HCM CITY — Nguyen Thi Mo was a worker at an industrial park in HCM City – until she quit her job.
|Apartment buildings for workers in HCM City's Tan Binh Industrial Zone. The city meets only 10 per cent of the demand. By 2012, more land will be allocated in export processing zones and industrial parks in an attempt to bridge the shortfall. — VNA/VNS Photo Van Khanh
It wasn't something the central Binh Dinh Province native wanted to do; she needs the money.
But she could not find a reputable and safe place to take care of her one-year son near her home in Thu Duc District's Linh Trung Ward.
Because Mo is a resident in another province, she did not have a residential book or temporary residential certificate called KT3 that would allow her son to enrol in a public nursery.
Private daycare is too expensive, and cheaper family-owned nurseries are unreliable. They have a poor reputation, due to reports in the media about physical abuse or neglect by the caretakers.
With around 300,000 workers in 14 export-processing and industrial zones and 65 per cent of them from other provinces, the need for daycare and pre-school facilities for the children of workers has been increasing.
Moreover, there is a housing shortage.
Ninety per cent of workers rent rooms in residential areas near industrial parks, according to the Viet Nam General Labour Confederation.
The average living area, which is two to three square metres for each worker, is often unsafe and unclean.
Moreover, the owners charge them high electricity and water prices.
The city has 15 apartment buildings for workers located in seven export-processing and industrial zones, but these meet only 10 per cent of the demand.
Do Thi Thu Hien, deputy chairwoman of the People's Committee of Linh Trung Ward, said that nearly 36,000 workers and about 1,500 children of preschool age, including those of workers, live in the ward.
The ward has only one public and four private daycare facilities (which take children from six months old to kindergarten age), and 21 family-owned nurseries.
Last year, Hien and several of her colleagues sent data to industrial park authorities on the number of children who needed daycare and urged them to build facilities for these children. But nothing has been done.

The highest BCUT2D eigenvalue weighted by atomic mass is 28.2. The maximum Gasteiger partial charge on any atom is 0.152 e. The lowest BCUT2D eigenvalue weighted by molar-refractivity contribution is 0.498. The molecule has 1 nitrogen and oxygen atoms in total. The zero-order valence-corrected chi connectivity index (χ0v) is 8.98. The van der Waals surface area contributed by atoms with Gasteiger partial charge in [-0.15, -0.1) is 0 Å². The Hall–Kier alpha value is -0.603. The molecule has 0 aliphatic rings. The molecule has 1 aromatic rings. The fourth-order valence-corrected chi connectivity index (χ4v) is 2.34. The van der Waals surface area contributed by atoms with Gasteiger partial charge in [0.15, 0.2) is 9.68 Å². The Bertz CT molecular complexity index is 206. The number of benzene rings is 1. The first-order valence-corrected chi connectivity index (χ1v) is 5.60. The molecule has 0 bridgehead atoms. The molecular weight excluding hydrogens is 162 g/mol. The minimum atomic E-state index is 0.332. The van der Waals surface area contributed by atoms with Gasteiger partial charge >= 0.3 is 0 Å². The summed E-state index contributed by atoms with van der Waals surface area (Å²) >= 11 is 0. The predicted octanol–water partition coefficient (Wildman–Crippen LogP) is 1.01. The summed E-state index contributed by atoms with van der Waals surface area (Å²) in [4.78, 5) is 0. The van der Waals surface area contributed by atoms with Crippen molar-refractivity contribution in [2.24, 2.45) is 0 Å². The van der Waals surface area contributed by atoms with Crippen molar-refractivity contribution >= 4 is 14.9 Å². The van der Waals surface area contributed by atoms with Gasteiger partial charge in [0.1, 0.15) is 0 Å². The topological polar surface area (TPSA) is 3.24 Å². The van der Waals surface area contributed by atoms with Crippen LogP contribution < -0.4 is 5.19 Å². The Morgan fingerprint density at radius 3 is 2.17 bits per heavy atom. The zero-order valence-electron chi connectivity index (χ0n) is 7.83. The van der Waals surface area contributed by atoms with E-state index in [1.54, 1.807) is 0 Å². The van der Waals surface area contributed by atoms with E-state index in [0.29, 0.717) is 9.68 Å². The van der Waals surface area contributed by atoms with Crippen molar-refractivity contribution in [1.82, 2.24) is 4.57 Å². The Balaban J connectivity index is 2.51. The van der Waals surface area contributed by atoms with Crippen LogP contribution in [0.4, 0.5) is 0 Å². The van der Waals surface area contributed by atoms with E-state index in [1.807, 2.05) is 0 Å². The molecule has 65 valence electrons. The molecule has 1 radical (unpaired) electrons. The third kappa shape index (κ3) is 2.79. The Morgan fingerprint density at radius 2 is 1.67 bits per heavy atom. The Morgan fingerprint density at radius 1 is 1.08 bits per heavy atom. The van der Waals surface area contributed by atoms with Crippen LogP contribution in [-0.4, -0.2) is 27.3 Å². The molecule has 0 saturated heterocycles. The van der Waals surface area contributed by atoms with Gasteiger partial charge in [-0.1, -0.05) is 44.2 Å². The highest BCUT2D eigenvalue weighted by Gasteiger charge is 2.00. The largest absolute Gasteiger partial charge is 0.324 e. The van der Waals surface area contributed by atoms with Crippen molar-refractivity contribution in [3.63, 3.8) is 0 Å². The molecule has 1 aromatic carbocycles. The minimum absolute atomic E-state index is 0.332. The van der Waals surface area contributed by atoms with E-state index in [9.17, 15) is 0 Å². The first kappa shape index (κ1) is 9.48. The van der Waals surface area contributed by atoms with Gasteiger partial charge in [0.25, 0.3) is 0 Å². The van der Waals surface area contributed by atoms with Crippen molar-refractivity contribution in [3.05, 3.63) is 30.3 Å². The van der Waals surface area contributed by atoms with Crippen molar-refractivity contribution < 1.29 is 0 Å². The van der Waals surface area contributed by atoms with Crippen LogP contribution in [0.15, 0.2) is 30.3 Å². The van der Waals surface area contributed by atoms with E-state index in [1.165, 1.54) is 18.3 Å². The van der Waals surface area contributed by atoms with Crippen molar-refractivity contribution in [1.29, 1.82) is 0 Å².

In more than three wards near the Tan Thuan Export Processing Zone in District 7, more than 1,500 children are of pre-school age, according to Nguyen Tan Dinh, deputy head of the HCM City Export Processing and Industrial Zone Authority (HEPZA).
The ward has only one public and three private pre-school facilities, which does not meet demand.
This need will become especially acute as the workforce in industrial parks is expected to expand in the future.
HEPZA forecasts that the city will have more than 500,000 workers in export processing and industrial zones by 2020.
Building apartments and pre-school facilities for workers in these zones is urgent but two main obstacles are land and capital.
The city has outlined a plan through 2020 on pre-school facilities in export-processing and industrial zones, but only one structure has been built.
Thi Thi Tuyet Nhung, deputy head of the city's Cultural and Social Affairs Committee under the People's Council, urged district authorities to build more pre-school facilities to accommodate children in industrial parks and use their State-allocated funds.
Ngo Xuan Dong, head of District 7's educational and training division, suggested that the city allocate more land in export-processing and industrial parks for districts to build these facilities.
The city plans to 2020 calls for allocation of land in export-processing zones, including 3,000 square metres in the Linh Trung Export Processing Zone No.1 and 1,100 square metres in Tan Thuan Export Processing Zone in District 7, as well as other zones.
But only one pre-scool facility nursery has been built. On August 31, the Hiep Phuoc Industrial Park opened a nursery which admitted 150 children of workers.
The city said it would give construction priority until 2015 to kindergartens for five-year-old children.
According to Dinh, children of poor workers will receive subsidised lunch money.
In addition, more land will be allocated in export processing zones and industrial parks to build apartments for workers by 2015.
More than 92,240 rooms for workers are expected to be built by 2015. — VNS